The next two stanzas are two lines each and provide a transition between the speaker’s narration and his imagined internal monologue belonging to the sheep child. From inside his jar, the sheep child’s eyes (if one were to look at them) seem to be saying the same thing forever (indicated by the repetition of the word “saying).
I am here, in my father’s house.
To carry me. I woke, dying,
There is a very clear transition between the previous sections of the poem in the final stanzas. Stanzas six through eight are written in italics, meant to signify the imagined words of the sheep child. They are very clearly set apart from the first five stanzas.
The sheep child refers to himself as “half of your world” and half of another. The sheep child’s mother was a sheep in the pasture, and their father was a human being. She “stood like moonlight” in the pasture, listening for what she thought was her only threat—foxes.
But, something from another world “seized her” and forced himself upon her sexually. This is the sex act that created the sheep child. The female sheep gave herself up without argument to that “great need” and heard sobbing, originating from the man (who is likely crying in shame over what he’s done). The sheep began doing the only thing she could, carrying the child inside her.
In the summer sun of the hillside, with my eyes
Staring. From dark grass I came straight
When the child was born, the lines indicate, they saw for a moment the “great grassy world” that they were to belong to and looked around them with eyes that were “more than human.” The sophisticated nature of the language in these lines and suggestions of the creature being “more” than human indicate that the sheep child is not a useless abomination like the children in the first stanzas believed. Instead, they were something special that couldn’t live in the world with its natural rules.
The child ate one meal as both sheep and human, hands and hooves clasped together in unity, and then died. Their life was incredibly short. They got to experience the world in a unique way, a way that no one else had ever seen before passing away.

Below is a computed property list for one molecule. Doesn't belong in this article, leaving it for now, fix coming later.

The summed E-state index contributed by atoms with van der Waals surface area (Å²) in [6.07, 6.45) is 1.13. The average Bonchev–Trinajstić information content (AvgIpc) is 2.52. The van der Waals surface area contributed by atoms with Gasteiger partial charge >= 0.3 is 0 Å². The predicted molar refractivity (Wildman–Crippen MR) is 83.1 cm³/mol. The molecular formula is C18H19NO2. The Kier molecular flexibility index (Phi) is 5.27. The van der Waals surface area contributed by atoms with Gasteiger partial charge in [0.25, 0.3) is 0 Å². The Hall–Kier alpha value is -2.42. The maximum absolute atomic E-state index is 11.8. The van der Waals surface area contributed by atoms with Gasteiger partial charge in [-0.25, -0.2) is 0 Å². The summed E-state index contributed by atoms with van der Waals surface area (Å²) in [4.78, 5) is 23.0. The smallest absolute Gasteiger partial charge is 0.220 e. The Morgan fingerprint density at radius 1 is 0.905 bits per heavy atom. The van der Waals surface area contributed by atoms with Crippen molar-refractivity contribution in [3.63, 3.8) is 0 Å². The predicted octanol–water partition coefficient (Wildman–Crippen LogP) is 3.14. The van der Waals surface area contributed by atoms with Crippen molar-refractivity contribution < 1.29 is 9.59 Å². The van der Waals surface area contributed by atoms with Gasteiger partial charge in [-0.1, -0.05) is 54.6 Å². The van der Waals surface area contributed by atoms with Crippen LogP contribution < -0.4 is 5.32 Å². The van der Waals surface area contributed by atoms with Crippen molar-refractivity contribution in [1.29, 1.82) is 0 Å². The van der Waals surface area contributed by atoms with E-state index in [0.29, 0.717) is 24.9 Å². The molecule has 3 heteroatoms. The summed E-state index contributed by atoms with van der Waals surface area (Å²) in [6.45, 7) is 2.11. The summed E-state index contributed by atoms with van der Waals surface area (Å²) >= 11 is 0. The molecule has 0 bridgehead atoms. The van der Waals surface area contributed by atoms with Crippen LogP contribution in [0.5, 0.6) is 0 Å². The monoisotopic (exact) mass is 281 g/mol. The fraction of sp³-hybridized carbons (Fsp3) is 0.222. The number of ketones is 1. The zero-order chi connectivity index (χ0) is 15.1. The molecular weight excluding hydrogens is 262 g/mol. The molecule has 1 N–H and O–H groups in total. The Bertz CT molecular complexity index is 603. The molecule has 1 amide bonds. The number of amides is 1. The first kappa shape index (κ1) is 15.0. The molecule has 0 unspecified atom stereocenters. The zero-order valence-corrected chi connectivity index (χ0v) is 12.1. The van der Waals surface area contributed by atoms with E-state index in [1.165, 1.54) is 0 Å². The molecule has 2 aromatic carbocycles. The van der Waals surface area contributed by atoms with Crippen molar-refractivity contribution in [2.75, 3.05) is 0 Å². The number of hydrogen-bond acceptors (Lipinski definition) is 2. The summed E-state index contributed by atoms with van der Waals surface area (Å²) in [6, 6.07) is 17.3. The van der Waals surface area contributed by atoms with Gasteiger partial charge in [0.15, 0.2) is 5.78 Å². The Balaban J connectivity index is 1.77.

To my father’s house, whose dust
Whirls up in the halls for no reason
Themselves, they marry, they raise their kind.
In the final stanza, which is one of the longest of the poem, the speaker describes being taken to their father’s house after they died. The sheep child is dead, preserved forever in their “immortal waters” (the pickling solution used to preserve the body).
They are alive in this way and in the minds of the farm children who know better, now, than to seek out a sexual release with farm animals. It is the sheep child’s existence, at least in fantasy, that keeps the young boys away from the “hound bitch and calf.” They go into the woods instead and take care of their sexual needs on their own, too afraid to violate a universal taboo for fear of creating another sheep child.
The cycle goes on like this forever, the sheep child indicates, until they marry and raise their “kind.” This last line again reminds readers of the sheep child’s difference from human beings. It’s on its own, with no one of its own species around. Its only role in life is to instill fear in the minds of young boys who might, on a dark night, turn their lust toward the animals on their farms.
The purpose of this poem is to examine the dark, taboo side of sexuality and how legends influence actions. The poem also indicates that the sheep child’s existence, and its suffering, serve a single, good purpose—to protect other sheep on farms around the area.
‘The Sheep Child’ is about a half-sheep half-human child that resulted from a desperate farmer violating a sheep on his farm in the middle of the night. The sheep child is an idea that scares the farm boys away from violating any sexual taboos.
‘The Sheep Child’ is a unique free verse poem that could also be considered an elegy, as it focuses on someone, or something, that has died. It describes the sheep child’s life and death and its influence on local legends.
Readers who enjoyed this poem should also consider reading some related poems. For example:
- ‘Sweeney among the Nightingales’ by T.S. Eliot – the first poem to feature the morally degraded, spiritually hollow, and libidinous character of Sweeney, who, in this poem, is seduced by prostitutes in a pub.
- ‘Calypso’ by Olga Broumas – contains an allusion to the mythical character of Calypso mentioned in Homer’s Odyssey. It is about a speaker dreaming of having intimacy with her imaginary companions.
- ‘The Forbidden Banns’ by Thomas Hardy – tells the tragic story of a doomed marriage, foreshadowed by the death of the groom’s father.